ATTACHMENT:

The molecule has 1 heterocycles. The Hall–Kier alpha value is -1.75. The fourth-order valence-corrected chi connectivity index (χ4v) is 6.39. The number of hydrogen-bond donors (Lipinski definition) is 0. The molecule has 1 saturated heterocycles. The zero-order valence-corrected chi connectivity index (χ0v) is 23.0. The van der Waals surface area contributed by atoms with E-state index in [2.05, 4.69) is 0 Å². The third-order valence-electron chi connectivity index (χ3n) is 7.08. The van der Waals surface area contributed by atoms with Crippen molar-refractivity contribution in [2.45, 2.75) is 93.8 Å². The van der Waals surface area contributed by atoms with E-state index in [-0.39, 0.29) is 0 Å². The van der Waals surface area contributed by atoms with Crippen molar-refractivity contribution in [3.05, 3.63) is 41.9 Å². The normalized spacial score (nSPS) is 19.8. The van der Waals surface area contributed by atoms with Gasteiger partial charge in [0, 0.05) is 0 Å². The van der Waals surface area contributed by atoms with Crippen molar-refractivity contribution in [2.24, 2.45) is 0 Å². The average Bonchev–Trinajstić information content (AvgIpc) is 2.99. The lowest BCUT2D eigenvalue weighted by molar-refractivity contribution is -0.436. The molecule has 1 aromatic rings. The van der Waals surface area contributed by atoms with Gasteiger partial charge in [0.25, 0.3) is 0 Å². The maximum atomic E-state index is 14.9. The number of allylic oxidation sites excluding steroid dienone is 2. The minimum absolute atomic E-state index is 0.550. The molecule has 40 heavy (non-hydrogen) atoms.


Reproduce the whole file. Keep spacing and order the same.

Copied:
The molecule has 1 heterocycles. The Hall–Kier alpha value is -1.75. The fourth-order valence-corrected chi connectivity index (χ4v) is 6.39. The number of hydrogen-bond donors (Lipinski definition) is 0. The molecule has 1 saturated heterocycles. The zero-order valence-corrected chi connectivity index (χ0v) is 23.0. The van der Waals surface area contributed by atoms with E-state index in [2.05, 4.69) is 0 Å². The third-order valence-electron chi connectivity index (χ3n) is 7.08. The van der Waals surface area contributed by atoms with Crippen molar-refractivity contribution in [2.45, 2.75) is 93.8 Å². The van der Waals surface area contributed by atoms with E-state index in [-0.39, 0.29) is 0 Å². The van der Waals surface area contributed by atoms with Crippen molar-refractivity contribution in [3.05, 3.63) is 41.9 Å². The normalized spacial score (nSPS) is 19.8. The van der Waals surface area contributed by atoms with Gasteiger partial charge in [0, 0.05) is 0 Å². The van der Waals surface area contributed by atoms with Crippen molar-refractivity contribution in [2.24, 2.45) is 0 Å². The average Bonchev–Trinajstić information content (AvgIpc) is 2.99. The lowest BCUT2D eigenvalue weighted by molar-refractivity contribution is -0.436. The molecule has 1 aromatic rings. The van der Waals surface area contributed by atoms with Gasteiger partial charge in [0.25, 0.3) is 0 Å². The maximum atomic E-state index is 14.9. The number of allylic oxidation sites excluding steroid dienone is 2. The minimum absolute atomic E-state index is 0.550. The molecule has 40 heavy (non-hydrogen) atoms.